“It was a real simple idea,” he said, “especially in that first year. We really didn’t know what we would get. After all, Tallahassee is not exactly a blanket town,” Edmonds pointed out, referring to the Capital City’s warm climate. By the end of a week, his entire office was “flooded with blankets. It was very satisfying, and blankets almost became symbolic” of the Christmas Connection’s warmth and kindness.
WCTV-TV, Tallahassee’s CBS affiliate, comes to the table with coverage as well. Julie Montanaro, co-anchor of the 6 o’clock evening news, will air five to 10 cases each year to help provide momentum for the program.
“The Christmas Connection cases themselves are media-friendly,” Montanaro said. “We also will cover the site opening day, perhaps focusing on a family then. We also adopt a family at the station.”
Montanaro also is a regular volunteer, starting in 1991 when she was new to the area. Working weekends with one weekday off, she didn’t know many people outside work and wanted something to do. She started volunteering for the Christmas Connection and helped develop the station’s coverage of the program. In 2008, she brought her infant daughter, Natalie, with her when she came to volunteer.
“I want her to grow up knowing that even if you have no money to share, you can always share your time and the things that you have,” Montanaro said.
Cases can be filled in one of two ways. Community groups, agencies or individuals can “adopt” a case. They purchase the requested items and whatever else they might want to add; they can either bring them to the Christmas Connection site or deliver them to the recipients if they prefer. If a case is not adopted, volunteers will fill the wish list from among the thousands of donations received that year. In addition to the requested items, recipients get toiletries, cleaning supplies and fixings for a ready-to-cook holiday meal. As the campaign picks up steam, troops of Boy Scouts, Girl Scouts, church groups, service clubs from area high schools and others all join in, sorting, organizing, packing and preparing gifts of all sorts and sizes.
Mary Coburn, Florida State University’s vice president for student affairs, is a longtime Christmas Connection volunteer.
“I can’t really remember how long I’ve been doing this,” Coburn said. “It probably has been about 20 years or so. When I started, I was just one of those people who showed up at the door, sorting, doing whatever needed to be done. Then, when I joined the (Catholic Charities) board, I developed a little more steady relationship. The only thing I haven’t done is deliver. Some people really like to deliver, and I’m fine with doing what other people don’t want to do.”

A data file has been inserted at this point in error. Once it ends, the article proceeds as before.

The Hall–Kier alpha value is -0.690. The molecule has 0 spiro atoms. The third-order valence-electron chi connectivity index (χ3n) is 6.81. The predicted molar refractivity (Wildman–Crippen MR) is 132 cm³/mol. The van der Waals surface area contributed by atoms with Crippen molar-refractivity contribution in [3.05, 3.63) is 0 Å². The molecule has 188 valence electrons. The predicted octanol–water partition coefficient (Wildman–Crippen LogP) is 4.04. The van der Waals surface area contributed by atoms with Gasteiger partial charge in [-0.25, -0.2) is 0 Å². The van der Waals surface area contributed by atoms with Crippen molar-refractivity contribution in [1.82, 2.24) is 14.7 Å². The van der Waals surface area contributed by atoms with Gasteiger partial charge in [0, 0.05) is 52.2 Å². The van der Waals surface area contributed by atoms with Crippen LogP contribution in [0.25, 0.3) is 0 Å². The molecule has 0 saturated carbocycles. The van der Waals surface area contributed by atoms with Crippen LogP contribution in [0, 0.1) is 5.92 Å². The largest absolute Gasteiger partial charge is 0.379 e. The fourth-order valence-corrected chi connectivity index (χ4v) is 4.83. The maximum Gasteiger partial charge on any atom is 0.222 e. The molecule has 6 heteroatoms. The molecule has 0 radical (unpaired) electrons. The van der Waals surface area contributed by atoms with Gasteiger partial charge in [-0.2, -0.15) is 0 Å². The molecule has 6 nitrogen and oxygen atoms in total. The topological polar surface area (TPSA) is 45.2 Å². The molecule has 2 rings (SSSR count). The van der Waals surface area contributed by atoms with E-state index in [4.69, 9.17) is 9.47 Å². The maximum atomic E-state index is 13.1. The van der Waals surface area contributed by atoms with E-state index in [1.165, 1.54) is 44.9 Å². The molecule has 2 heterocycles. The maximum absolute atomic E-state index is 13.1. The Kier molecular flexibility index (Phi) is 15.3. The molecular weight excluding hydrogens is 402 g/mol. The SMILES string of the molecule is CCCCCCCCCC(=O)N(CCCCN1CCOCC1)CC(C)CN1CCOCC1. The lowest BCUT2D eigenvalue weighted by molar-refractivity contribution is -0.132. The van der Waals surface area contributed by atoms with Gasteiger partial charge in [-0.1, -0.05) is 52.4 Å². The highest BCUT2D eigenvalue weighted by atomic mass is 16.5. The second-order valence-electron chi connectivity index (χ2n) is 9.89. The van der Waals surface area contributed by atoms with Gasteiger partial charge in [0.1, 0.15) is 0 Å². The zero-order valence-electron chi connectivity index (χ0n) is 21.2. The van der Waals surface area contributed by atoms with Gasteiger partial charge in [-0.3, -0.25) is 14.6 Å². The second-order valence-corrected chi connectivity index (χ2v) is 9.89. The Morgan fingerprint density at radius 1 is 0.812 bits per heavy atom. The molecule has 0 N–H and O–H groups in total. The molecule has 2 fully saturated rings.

Just like Montanaro, Coburn brought her daughters with her; both girls, now grown, worked many Christmas Connections at their mother’s side.
“They started working with me when they were fairly young and got instantly hooked,” she said. “Just like I did, they kept at it, moving up through the ranks into positions of greater responsibility.
“Every year, you see special stories,” Coburn said. “There are always those moments when you see God’s hand. I really believe that coincidence is just a moment when God wants to remain anonymous.
“One year, I filled a case for a mother and daughter,” she continued. “The daughter wanted a violin; I called Dee Beggerly in the dean’s office at the (FSU) School of Music thinking they might have a used instrument they could donate.” Instead, Coburn said, Beggerly and her boss, Music Dean Jon Piersol, purchased a violin out of their own pockets and put the child in touch with a music-school faculty member for some initial training on the instrument.
“The Christmas Connection is one of my favorites,” Coburn said. “It is truly community-wide and ecumenical. All of Tallahassee comes together to help give others a special Christmas. It is the perfect example of how the giver receives as much as the recipient does.”
Makin’ a List?
While some gifts, such as toys, are given to the Christmas Connection in abundance, there are other needs often overlooked by generous Tallahasseeans. Here are 10 items (plus one) that the organization can always use more of, courtesy of Christmas Connection administrative assistant Barbara Stout:
- Baby items
clothing, and equipment such as strollers and portable cribs
- Clothing for teenage boys and girls
don’t forget the larger sizes
sheet sets, towels and rugs
- Men’s socks, underwear and T-shirts
- Women’s toiletry sets
bath and shower gels, lotions
- Sporting goods
- Portable music devices
- Coats and sweaters for all ages
individuals, families, workplaces or other groups who are willing to “adopt” a family and assemble most of the items on their Christmas wish lists.
- No shopping is required for the “plus one” on this list: Give money.
Oftentimes a family’s need isn’t for an item, but emergency assistance for “needs that can’t be bought,” said Stout, such as medical expenses and utility bills.
For more information or to volunteer, visit the Christmas Connection Web site, thechristmasconnection.org.